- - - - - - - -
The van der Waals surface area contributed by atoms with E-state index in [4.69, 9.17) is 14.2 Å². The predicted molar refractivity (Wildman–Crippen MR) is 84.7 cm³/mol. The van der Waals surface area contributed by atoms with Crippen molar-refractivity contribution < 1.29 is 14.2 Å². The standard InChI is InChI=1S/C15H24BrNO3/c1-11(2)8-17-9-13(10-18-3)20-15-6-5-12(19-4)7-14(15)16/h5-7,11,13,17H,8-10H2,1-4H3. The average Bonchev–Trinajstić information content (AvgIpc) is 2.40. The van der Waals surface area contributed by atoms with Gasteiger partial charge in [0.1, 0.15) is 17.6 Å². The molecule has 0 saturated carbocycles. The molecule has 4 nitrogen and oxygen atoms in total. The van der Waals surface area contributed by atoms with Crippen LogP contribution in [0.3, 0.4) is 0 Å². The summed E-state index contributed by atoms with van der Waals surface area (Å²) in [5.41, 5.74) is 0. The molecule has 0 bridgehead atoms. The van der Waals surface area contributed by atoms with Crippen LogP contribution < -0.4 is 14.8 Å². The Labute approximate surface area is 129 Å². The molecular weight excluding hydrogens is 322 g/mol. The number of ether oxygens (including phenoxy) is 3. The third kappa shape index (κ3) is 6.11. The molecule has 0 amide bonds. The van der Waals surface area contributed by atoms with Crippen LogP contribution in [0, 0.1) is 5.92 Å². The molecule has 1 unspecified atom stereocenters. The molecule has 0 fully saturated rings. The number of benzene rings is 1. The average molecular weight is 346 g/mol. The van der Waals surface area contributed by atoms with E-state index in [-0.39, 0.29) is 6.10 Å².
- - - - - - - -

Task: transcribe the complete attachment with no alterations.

The van der Waals surface area contributed by atoms with E-state index in [4.69, 9.17) is 14.2 Å². The predicted molar refractivity (Wildman–Crippen MR) is 84.7 cm³/mol. The van der Waals surface area contributed by atoms with Crippen molar-refractivity contribution < 1.29 is 14.2 Å². The standard InChI is InChI=1S/C15H24BrNO3/c1-11(2)8-17-9-13(10-18-3)20-15-6-5-12(19-4)7-14(15)16/h5-7,11,13,17H,8-10H2,1-4H3. The average Bonchev–Trinajstić information content (AvgIpc) is 2.40. The van der Waals surface area contributed by atoms with Gasteiger partial charge in [0.1, 0.15) is 17.6 Å². The molecule has 0 saturated carbocycles. The molecule has 4 nitrogen and oxygen atoms in total. The van der Waals surface area contributed by atoms with Crippen LogP contribution in [0.3, 0.4) is 0 Å². The summed E-state index contributed by atoms with van der Waals surface area (Å²) in [5.41, 5.74) is 0. The molecule has 0 bridgehead atoms. The van der Waals surface area contributed by atoms with Crippen LogP contribution < -0.4 is 14.8 Å². The Labute approximate surface area is 129 Å². The molecular weight excluding hydrogens is 322 g/mol. The number of ether oxygens (including phenoxy) is 3. The third kappa shape index (κ3) is 6.11. The molecule has 0 amide bonds. The van der Waals surface area contributed by atoms with Crippen LogP contribution in [0, 0.1) is 5.92 Å². The molecule has 1 unspecified atom stereocenters. The molecule has 0 fully saturated rings. The number of benzene rings is 1. The average molecular weight is 346 g/mol. The van der Waals surface area contributed by atoms with E-state index in [-0.39, 0.29) is 6.10 Å².